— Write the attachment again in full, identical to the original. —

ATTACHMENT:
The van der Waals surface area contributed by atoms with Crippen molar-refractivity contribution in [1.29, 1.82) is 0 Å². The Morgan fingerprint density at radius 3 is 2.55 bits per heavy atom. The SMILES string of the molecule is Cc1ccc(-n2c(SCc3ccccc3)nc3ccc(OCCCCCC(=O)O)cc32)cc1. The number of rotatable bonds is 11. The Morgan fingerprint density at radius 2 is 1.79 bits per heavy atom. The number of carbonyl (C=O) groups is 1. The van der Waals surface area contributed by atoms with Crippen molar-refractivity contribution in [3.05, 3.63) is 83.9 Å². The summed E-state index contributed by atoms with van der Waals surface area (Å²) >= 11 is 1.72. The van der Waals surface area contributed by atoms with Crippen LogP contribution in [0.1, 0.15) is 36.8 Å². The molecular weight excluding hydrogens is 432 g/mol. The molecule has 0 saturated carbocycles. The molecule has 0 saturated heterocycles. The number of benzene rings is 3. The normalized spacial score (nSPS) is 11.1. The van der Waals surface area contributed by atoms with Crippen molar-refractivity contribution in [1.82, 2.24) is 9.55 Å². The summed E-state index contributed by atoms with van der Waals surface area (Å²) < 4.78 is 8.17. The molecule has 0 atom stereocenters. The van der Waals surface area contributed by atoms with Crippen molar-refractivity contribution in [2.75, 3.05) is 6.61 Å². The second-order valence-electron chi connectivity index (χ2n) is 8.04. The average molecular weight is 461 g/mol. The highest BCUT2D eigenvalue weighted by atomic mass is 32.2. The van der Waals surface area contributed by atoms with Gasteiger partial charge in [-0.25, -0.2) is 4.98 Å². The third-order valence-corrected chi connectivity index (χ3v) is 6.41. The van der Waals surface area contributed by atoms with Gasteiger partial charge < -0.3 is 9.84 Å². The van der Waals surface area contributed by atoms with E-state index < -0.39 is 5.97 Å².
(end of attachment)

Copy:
The van der Waals surface area contributed by atoms with Crippen molar-refractivity contribution in [1.29, 1.82) is 0 Å². The Morgan fingerprint density at radius 3 is 2.55 bits per heavy atom. The SMILES string of the molecule is Cc1ccc(-n2c(SCc3ccccc3)nc3ccc(OCCCCCC(=O)O)cc32)cc1. The number of rotatable bonds is 11. The Morgan fingerprint density at radius 2 is 1.79 bits per heavy atom. The number of carbonyl (C=O) groups is 1. The van der Waals surface area contributed by atoms with Crippen molar-refractivity contribution in [3.05, 3.63) is 83.9 Å². The summed E-state index contributed by atoms with van der Waals surface area (Å²) >= 11 is 1.72. The van der Waals surface area contributed by atoms with Crippen LogP contribution in [0.1, 0.15) is 36.8 Å². The molecular weight excluding hydrogens is 432 g/mol. The molecule has 0 saturated carbocycles. The molecule has 0 saturated heterocycles. The number of benzene rings is 3. The normalized spacial score (nSPS) is 11.1. The van der Waals surface area contributed by atoms with Crippen molar-refractivity contribution in [1.82, 2.24) is 9.55 Å². The summed E-state index contributed by atoms with van der Waals surface area (Å²) < 4.78 is 8.17. The molecule has 0 atom stereocenters. The van der Waals surface area contributed by atoms with Crippen molar-refractivity contribution in [2.75, 3.05) is 6.61 Å². The second-order valence-electron chi connectivity index (χ2n) is 8.04. The average molecular weight is 461 g/mol. The highest BCUT2D eigenvalue weighted by atomic mass is 32.2. The van der Waals surface area contributed by atoms with Gasteiger partial charge in [-0.25, -0.2) is 4.98 Å². The third-order valence-corrected chi connectivity index (χ3v) is 6.41. The van der Waals surface area contributed by atoms with Gasteiger partial charge < -0.3 is 9.84 Å². The van der Waals surface area contributed by atoms with E-state index < -0.39 is 5.97 Å².